Further to numerous recent reports in various national newspapers and trade magazines indicating that fine wine is to be regulated by the FSA following its publication of a Consultation Paper in regard to the promotion of Unregulated Collective Investment Schemes (UCIS) to retail clients leads me to clarify the position of investing in fine wine in the UK.
To be clear, the FSA is not suggesting that it will regulate fine wine investment but is looking at the suitability of retail clients investing in unregulated funds and the promotion thereof by FSA regulated individuals. Many investments can be promoted within a UCIS, for example commodities such as property, timber, coffee, land, shares and alternative assets such as fine wine and art.
The reporting to date has not clarified the fact that private investors investing in fine wine will not be affected by these changes. Fortunately, the man on the street, who does not have £250,000 to invest, can still buy fine wine from Vin-X or a similar company.
Fine wine is promoted globally by producers, merchants, brokers, auction houses and agents, nearly all of these organisations act with the utmost integrity and professionalism whilst a minority less so. I have spoken before for the need within the fine wine broking community to work towards the formation of a self-regulatory body that will protect investors from companies that are guilty of mis-selling, operating inadequate back-office systems and fraud. Vin-X along with a number of committed companies are moving forward rapidly to forming a self-regulatory body and look forward to publishing its charter in the Autumn.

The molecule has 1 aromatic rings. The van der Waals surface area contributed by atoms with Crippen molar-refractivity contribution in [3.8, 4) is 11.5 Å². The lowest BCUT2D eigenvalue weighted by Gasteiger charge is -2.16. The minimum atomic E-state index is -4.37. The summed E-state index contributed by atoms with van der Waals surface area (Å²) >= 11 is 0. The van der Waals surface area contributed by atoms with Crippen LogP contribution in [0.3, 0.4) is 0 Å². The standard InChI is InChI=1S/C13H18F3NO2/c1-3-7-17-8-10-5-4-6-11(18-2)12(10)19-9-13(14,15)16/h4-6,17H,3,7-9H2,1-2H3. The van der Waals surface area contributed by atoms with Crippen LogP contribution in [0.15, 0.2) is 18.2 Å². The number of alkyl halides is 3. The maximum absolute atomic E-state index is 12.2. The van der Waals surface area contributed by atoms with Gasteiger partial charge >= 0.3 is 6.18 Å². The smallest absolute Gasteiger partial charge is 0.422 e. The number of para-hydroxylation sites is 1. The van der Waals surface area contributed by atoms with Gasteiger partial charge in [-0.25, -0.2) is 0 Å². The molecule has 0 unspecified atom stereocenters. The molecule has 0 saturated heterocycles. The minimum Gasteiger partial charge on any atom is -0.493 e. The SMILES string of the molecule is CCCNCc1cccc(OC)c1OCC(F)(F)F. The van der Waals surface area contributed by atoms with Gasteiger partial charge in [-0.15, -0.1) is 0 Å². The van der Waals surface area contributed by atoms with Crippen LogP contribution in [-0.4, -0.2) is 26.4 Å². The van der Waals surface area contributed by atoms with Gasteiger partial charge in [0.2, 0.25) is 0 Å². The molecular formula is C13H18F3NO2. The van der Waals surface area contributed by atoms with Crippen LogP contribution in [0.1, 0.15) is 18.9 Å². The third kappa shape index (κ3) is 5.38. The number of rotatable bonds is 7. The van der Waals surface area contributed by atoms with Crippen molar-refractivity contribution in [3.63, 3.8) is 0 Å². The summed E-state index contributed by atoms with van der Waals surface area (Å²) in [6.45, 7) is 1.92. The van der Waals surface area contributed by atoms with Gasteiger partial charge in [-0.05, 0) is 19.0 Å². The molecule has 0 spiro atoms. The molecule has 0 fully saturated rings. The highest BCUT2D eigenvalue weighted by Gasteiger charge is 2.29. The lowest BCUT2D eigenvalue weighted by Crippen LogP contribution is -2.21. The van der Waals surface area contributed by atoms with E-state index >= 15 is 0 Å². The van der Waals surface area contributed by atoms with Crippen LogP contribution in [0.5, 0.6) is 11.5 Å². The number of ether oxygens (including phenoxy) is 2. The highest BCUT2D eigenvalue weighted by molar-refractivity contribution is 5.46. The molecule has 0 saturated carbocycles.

We want an industry that is transparent, safe and open to everyone, not just High Net Worth individuals, the investor's risk should be limited to the individual wine and the market performance and not to the integrity and professionalism of the agent they deal with.
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